Nokia Shakeup Could Herald Windows Phone 7, Android Switch
Nokia's big change-up could involve a seismic shift among its management team. That comes courtesy of The Wall Street Journal, as the rumor mill buzzes over whether the Finnish company will adopt Windows Phone 7 as an operating system for its phones.
According to the Journal's Feb. 7 report, "several senior Nokia managers are expected to leave the company" in the near term. Nokia CEO Stephen Elop, formerly president of Microsoft's Business Division, has set Feb. 11 as the date to reveal the company's business strategy.
Nokia "must build, catalyze or join a competitive ecosystem," Elop said during a Jan. 27 earnings call, kicking off a good deal of speculation. "We [are] very clearly ensuring that it will give us the opportunity to reopen markets such as the U.S. and some others where we have not recently been present."
At least one analyst has been poking Nokia and Microsoft to form an alliance over Windows Phone 7, which hit the U.S. market in early November.
In a Jan. 31 letter addressed rather familiarly to "Stephen (Nokia CEO) and Steve (Microsoft CEO)," Berenberg Bank analyst Adnaan Ahmad suggested Microsoft's software platform on Nokia phones would provide mutual benefit to both companies: "You get access to their WP7 intellectual property (IPR) scot-free and access to the U.S. market where your share has dived to the low single-digit level, and in doing [so] cut your bloated handset business R&D budget."
Microsoft and Nokia already have something of a partnership extending back to August 2009, when the two companies announced that mobile versions of Microsoft Office would come preloaded on Nokia smartphones. At that time, Nokia also began work on optimizing Microsoft Exchange ActiveSync for its devices, allowing for more streamlined access to e-mail and personal information.
With both companies feeling pressured by the combined weight of Apple's iPhone and the growing family of Google Android devices, the time could very well come to elevate that relationship to a new level. According to one analyst, such a boosted alliance offers some advantages.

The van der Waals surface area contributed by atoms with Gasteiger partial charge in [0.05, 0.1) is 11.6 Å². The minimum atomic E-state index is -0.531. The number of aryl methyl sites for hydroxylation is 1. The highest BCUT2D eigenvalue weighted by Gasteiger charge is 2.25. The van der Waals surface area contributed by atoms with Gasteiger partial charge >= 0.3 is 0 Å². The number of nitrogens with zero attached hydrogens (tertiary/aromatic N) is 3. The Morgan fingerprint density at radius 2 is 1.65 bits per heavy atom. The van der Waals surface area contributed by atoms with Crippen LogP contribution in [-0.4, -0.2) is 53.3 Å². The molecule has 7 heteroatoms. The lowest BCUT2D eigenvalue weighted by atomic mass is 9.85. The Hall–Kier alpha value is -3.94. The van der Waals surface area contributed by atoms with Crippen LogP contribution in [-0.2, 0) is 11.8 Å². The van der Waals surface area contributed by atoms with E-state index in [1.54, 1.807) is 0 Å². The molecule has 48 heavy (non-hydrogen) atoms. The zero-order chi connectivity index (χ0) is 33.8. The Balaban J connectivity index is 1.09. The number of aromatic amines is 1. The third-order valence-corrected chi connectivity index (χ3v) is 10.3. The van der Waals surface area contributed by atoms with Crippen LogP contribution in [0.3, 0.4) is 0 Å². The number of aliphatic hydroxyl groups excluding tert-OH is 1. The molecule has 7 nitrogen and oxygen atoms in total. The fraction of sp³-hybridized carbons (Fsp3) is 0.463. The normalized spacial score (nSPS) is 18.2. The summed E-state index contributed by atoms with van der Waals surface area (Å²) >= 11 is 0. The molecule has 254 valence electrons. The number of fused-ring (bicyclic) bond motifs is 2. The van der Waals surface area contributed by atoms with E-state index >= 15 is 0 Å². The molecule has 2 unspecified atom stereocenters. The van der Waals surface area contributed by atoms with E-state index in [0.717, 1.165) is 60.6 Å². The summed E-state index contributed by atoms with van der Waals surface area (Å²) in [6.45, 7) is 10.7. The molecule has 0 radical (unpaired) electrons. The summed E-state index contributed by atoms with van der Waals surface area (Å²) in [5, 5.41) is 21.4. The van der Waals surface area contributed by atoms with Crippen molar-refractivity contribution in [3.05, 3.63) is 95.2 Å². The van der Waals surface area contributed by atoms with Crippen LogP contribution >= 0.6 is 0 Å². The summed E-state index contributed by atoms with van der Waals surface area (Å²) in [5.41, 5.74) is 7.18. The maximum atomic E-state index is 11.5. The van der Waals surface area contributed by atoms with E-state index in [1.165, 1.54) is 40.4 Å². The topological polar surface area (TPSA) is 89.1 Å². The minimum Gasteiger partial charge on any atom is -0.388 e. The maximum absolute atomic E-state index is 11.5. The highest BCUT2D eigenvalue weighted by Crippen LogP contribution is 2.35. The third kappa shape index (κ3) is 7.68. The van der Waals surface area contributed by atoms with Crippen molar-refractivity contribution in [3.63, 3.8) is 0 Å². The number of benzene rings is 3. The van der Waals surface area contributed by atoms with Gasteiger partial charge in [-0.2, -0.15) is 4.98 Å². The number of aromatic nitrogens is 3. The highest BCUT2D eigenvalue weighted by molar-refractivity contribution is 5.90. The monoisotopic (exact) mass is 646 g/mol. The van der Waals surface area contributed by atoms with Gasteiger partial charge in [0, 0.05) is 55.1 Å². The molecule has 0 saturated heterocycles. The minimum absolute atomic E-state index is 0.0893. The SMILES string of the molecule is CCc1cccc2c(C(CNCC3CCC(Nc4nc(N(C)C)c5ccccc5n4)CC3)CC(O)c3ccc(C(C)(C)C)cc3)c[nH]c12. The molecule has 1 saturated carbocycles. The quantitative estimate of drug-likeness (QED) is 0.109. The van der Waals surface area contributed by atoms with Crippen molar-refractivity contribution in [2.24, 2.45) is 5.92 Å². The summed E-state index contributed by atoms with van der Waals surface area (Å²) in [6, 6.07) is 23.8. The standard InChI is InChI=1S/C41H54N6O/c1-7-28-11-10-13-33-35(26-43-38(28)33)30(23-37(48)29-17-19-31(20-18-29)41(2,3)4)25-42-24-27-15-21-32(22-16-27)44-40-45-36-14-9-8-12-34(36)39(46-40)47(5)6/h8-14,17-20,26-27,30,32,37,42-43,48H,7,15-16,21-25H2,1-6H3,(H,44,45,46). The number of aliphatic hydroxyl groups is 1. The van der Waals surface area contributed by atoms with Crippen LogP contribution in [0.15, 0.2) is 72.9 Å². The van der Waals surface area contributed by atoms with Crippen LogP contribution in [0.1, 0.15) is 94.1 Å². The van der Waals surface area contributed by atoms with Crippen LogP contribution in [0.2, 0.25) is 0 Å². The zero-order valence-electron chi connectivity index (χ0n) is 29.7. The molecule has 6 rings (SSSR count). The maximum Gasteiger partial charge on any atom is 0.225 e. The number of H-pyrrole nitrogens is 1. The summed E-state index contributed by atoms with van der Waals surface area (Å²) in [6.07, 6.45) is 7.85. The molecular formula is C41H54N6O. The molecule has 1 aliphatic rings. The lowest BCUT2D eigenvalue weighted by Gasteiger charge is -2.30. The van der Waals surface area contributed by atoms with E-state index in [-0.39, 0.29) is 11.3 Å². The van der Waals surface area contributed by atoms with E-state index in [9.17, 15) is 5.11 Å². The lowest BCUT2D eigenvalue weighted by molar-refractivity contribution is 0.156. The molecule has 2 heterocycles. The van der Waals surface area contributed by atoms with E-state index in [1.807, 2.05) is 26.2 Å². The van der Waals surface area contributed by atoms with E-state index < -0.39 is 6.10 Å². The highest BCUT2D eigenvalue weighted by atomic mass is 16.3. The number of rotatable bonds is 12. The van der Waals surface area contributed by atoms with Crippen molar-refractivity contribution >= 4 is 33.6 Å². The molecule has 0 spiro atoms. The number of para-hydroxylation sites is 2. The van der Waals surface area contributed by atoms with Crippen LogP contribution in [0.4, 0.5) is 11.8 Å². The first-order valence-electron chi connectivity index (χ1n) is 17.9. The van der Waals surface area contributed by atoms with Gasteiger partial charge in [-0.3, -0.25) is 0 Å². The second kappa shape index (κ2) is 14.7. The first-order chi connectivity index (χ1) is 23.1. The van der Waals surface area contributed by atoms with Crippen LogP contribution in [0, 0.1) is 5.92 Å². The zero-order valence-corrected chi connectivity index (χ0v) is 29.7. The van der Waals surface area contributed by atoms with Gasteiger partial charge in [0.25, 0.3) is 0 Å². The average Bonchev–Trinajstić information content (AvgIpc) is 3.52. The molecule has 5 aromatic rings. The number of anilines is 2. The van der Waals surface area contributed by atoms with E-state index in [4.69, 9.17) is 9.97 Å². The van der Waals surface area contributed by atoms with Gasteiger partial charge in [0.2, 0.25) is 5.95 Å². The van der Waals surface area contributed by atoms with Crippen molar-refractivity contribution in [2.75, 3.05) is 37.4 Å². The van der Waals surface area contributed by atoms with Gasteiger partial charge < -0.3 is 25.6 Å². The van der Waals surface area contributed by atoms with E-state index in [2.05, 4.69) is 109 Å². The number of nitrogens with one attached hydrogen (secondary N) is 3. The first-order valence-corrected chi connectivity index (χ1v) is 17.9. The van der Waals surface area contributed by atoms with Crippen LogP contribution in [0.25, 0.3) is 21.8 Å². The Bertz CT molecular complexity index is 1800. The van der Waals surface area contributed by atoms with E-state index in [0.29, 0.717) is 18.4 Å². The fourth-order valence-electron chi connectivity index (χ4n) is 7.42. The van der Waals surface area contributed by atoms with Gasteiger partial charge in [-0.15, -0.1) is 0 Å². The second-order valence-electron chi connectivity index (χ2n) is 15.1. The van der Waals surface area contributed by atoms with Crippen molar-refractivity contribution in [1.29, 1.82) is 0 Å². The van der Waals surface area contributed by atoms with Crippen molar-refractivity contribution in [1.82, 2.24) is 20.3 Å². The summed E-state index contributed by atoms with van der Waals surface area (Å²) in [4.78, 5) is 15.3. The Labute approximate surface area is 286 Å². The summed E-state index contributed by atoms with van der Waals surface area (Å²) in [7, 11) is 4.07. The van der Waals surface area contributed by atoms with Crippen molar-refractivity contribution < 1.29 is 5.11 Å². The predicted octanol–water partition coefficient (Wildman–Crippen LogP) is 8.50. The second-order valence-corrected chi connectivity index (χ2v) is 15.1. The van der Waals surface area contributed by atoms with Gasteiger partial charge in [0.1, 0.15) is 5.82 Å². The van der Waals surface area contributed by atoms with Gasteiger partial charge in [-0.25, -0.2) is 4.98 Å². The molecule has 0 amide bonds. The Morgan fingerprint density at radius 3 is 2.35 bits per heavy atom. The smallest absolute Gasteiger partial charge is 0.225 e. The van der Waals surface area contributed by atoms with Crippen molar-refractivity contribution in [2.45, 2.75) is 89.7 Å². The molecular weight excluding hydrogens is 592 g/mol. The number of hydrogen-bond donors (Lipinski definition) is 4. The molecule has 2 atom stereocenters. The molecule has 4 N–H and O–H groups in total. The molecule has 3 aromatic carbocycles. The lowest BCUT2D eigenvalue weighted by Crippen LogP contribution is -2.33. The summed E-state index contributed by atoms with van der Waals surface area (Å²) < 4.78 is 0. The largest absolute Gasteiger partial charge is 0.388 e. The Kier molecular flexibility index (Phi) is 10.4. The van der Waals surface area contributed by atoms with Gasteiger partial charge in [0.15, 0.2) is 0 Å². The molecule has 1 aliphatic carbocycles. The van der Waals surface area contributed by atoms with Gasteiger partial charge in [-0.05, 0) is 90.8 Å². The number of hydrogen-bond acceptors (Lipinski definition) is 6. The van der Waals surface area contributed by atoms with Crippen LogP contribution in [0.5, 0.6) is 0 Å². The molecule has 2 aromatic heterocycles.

"The hardware competition is fierce, and companies like Samsung and LG [Electronics] have made enormous gains on the device side by being agnostic and opportunistic," Al Hilwa, an analyst with IDC, wrote in a Dec. 20 e-mail to eWEEK. Nokia's quest to "leverage smartphone device economics," he added, will eventually mean "coming to terms with Android and Windows Phone 7."
Other analysts feel that Nokia's path to salvation lies with Android.
Creating an Android-based smartphone, analyst Jack Gold recently suggested, would allow Nokia "to get to market very quickly with a line of compelling smartphone devices that are competitive while giving current Nokia users a migration path with a familiar UI paradigm."
But Nokia may not have much time. The company's most recent earnings report placed its quarterly profits at $1.02 billion, a year-over-year decline of 21 percent, along with an eroding share of the smartphone market. Nokia is unlikely to disappear anytime soon, but it nonetheless faces competition akin to an existential threat from Apple, Google and the latter's manufacturing partners.